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Land leases, graduation top Oktibbeha schools agenda

 

Bonnie Coblentz

 

Oktibbeha County School District officials set a minimum price they want for hunting and fishing leases on the school''s 16th Section land in a meeting where they also heard reports on student issues. 

 

All board members were present for Monday night''s meeting held at West Oktibbeha County High School in Maben. The board also heard state of the school reports from each of the school principals and heads of the district''s departments. 

 

At last month''s board meeting, the school board rejected a $6 an acre hunting and fishing lease because it was less than another one they accepted that night. Their district land manager sent the issue back to the board, suggesting they set a minimum to guide his lease negotiations. 

 

Board president Curtis Snell announced what he said the board should do, and with little discussion, they did what he said. Superintendent James Covington said different lease rates were charged in the past based on the quality of hunting or fishing available on the piece of land in question. 

 

The board chose not set a minimum lease price rather than take land quality into consideration when beginning negotiations. On Herman Bush''s motion and Charles Avant''s second, the board voted unanimously to charge a minimum of $12 an acre for hunting and fishing leases on 16th Section land. 

 

Proceeds of 16th Section land is held in an account that can only be used in certain ways as proscribed by state law. The board took advantage of one of those ways Monday night when they voted to transfer about $225,000 from 16th Section funds into the district maintenance account. Covington said the board previously approved this measure to balance the budget, but the board needed to approve the actual transfer.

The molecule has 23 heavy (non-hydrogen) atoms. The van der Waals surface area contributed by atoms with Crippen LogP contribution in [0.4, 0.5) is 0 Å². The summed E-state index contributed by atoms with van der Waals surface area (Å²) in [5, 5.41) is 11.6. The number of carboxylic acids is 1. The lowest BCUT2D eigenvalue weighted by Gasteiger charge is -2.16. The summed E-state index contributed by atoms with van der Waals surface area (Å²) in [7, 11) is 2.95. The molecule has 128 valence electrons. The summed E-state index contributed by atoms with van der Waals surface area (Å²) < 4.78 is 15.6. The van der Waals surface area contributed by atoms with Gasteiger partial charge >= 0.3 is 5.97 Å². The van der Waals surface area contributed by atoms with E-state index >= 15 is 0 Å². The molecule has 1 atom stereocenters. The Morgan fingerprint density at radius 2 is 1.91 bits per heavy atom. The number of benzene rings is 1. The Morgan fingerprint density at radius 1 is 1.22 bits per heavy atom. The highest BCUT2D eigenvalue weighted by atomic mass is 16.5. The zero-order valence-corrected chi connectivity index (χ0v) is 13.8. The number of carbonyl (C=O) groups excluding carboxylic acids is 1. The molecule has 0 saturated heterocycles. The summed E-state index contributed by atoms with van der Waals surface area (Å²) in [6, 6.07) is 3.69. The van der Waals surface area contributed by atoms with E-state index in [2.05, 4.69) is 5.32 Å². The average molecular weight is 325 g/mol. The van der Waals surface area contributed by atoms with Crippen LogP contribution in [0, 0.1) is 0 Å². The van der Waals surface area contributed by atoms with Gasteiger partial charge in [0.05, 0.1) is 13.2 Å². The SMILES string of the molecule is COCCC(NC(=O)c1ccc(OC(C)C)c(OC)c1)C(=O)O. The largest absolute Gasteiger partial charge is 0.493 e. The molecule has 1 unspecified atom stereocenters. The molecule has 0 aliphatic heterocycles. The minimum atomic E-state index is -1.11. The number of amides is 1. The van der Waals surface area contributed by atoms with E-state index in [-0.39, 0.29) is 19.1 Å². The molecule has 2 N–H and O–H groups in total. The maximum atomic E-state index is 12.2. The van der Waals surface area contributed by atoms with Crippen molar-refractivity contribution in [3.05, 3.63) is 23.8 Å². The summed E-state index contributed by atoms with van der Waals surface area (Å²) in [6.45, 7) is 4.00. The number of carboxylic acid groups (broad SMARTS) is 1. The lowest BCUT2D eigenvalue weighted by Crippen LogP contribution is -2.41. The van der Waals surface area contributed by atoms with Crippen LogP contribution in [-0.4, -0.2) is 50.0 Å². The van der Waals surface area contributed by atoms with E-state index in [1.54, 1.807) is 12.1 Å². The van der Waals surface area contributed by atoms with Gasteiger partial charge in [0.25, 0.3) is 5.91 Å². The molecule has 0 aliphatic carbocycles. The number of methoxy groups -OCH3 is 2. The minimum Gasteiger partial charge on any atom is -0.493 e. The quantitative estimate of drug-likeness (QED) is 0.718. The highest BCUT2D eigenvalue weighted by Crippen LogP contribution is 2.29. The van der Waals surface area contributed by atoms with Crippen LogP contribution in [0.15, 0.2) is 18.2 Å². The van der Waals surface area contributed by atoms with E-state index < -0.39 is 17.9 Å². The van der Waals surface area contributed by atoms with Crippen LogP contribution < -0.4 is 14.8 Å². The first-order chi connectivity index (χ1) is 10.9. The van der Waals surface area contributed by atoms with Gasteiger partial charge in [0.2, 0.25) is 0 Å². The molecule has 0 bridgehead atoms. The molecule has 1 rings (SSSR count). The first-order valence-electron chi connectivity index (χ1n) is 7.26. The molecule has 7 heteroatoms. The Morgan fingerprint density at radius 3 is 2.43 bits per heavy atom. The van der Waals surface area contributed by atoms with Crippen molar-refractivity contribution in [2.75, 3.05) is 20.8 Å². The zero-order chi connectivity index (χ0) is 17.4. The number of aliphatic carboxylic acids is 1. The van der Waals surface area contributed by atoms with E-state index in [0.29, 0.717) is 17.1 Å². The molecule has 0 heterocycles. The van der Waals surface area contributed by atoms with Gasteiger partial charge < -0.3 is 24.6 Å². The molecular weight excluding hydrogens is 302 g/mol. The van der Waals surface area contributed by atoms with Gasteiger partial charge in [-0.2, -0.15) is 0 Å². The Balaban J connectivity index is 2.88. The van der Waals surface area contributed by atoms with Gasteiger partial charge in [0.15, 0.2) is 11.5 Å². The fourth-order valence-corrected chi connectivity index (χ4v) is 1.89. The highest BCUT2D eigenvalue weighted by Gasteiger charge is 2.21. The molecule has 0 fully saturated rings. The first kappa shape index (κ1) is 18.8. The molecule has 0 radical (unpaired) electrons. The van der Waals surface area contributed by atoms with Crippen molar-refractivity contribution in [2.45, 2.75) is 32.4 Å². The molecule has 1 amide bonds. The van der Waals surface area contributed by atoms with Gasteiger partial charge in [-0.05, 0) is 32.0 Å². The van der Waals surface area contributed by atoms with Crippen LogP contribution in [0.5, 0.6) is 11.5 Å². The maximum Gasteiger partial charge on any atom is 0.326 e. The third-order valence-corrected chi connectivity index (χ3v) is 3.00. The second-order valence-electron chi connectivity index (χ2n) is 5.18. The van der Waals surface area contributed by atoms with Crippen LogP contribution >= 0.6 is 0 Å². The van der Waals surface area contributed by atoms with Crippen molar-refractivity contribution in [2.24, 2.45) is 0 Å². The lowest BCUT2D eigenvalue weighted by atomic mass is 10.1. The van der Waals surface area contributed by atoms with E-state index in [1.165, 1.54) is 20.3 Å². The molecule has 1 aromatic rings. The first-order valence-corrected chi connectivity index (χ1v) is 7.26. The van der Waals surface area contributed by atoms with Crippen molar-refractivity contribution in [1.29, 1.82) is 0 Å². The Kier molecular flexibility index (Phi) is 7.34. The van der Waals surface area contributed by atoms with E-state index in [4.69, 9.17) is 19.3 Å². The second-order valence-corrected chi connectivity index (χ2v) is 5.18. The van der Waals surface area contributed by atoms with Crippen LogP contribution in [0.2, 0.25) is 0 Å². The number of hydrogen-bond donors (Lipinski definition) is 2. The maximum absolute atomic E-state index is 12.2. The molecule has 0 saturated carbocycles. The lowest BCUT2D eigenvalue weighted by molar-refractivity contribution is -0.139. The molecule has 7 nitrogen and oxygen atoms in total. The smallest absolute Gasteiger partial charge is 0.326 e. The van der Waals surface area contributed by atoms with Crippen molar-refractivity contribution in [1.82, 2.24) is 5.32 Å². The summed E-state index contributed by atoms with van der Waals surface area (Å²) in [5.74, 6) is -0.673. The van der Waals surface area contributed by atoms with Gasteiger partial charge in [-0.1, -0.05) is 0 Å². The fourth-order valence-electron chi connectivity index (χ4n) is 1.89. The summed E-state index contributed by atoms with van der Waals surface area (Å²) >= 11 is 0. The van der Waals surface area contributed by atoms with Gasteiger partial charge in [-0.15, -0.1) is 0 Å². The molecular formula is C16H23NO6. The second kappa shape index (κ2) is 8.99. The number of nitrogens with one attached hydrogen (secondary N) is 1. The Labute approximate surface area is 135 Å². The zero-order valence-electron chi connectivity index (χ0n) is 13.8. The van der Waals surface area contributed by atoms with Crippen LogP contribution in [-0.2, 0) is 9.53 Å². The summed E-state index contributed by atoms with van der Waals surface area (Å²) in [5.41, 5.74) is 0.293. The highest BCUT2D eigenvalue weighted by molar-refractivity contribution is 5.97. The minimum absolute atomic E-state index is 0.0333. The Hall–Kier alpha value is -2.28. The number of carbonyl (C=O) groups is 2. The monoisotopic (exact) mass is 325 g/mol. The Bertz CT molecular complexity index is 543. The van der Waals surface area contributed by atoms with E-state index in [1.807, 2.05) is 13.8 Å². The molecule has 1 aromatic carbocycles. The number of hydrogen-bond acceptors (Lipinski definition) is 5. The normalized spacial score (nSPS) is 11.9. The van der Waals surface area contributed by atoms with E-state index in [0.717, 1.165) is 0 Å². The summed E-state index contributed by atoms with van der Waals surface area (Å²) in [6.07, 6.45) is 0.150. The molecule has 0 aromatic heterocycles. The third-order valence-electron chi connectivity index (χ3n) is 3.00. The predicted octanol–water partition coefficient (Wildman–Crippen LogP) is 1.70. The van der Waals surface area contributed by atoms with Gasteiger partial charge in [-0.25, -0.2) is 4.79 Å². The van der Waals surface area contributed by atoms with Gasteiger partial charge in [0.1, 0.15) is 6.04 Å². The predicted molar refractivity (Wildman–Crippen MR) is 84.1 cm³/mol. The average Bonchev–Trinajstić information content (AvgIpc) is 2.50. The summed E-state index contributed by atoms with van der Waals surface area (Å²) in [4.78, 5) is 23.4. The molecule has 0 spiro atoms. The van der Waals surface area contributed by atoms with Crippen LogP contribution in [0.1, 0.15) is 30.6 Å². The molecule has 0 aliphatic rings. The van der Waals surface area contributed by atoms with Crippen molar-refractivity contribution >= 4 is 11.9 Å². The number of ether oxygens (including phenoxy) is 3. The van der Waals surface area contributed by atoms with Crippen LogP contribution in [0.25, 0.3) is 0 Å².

This transfer was made on Cynthia Ward''s motion and Avant''s second. It passed 5-0. 

 

Covington then gave the board brief overviews of student achievement, graduation rates and potential bus purchases. 

 

He said the district''s schools each completed at least three practice tests for the Mississippi Curriculum Tests set to begin today. Results on the practice tests showed improvement each time. 

 

"We''re moving in the right direction with our practice test scores, but (Tuesday) we''ll begin our real tests," Covington said. 

 

MCT tests were scheduled to begin last week, but Wednesday''s tornadoes postponed them. Covington also said he has not yet heard from the Mississippi Department of Education on what if any make-up days will be required and when they will be added to the schedule. 

 

Covington also spoke of the district''s graduation rate and corresponding drop-out rate. At West High, the current graduation rate is 53.9 percent, up from 46.1 percent the previous year. At East High, the current graduation rate is 56.3 percent, down from 61.3 percent the previous year. 

 

Covington spoke of the many things that affect the number of students who are counted as having graduated. The district has the goal of reaching an 85 percent graduation rate by 2014. 

 

"Things we''ve put into effect now should affect our drop rate and graduation rate," he said. 

 

The board is considering buying eight buses to update its aging transportation fleet. Covington is looking into purchasing four new buses, one for each school, and four late-model used buses. 

 

"As our fleet ages, we''re going to have to come up with creative ways to buy buses," Covington said. 

 

In addition to MCT test dates, other important dates are May 21 high school graduation at the Starkville Sportsplex. West High''s ceremony will be held at 11 a.m. and East High''s ceremony at 4 p.m. A completion program will be held for the combined elementary schools at 6 p.m. May 19, also at the Sportsplex. 

 

Before adjourning, the board went into closed session to discuss personnel matters, resignations and student concerns.

 

 

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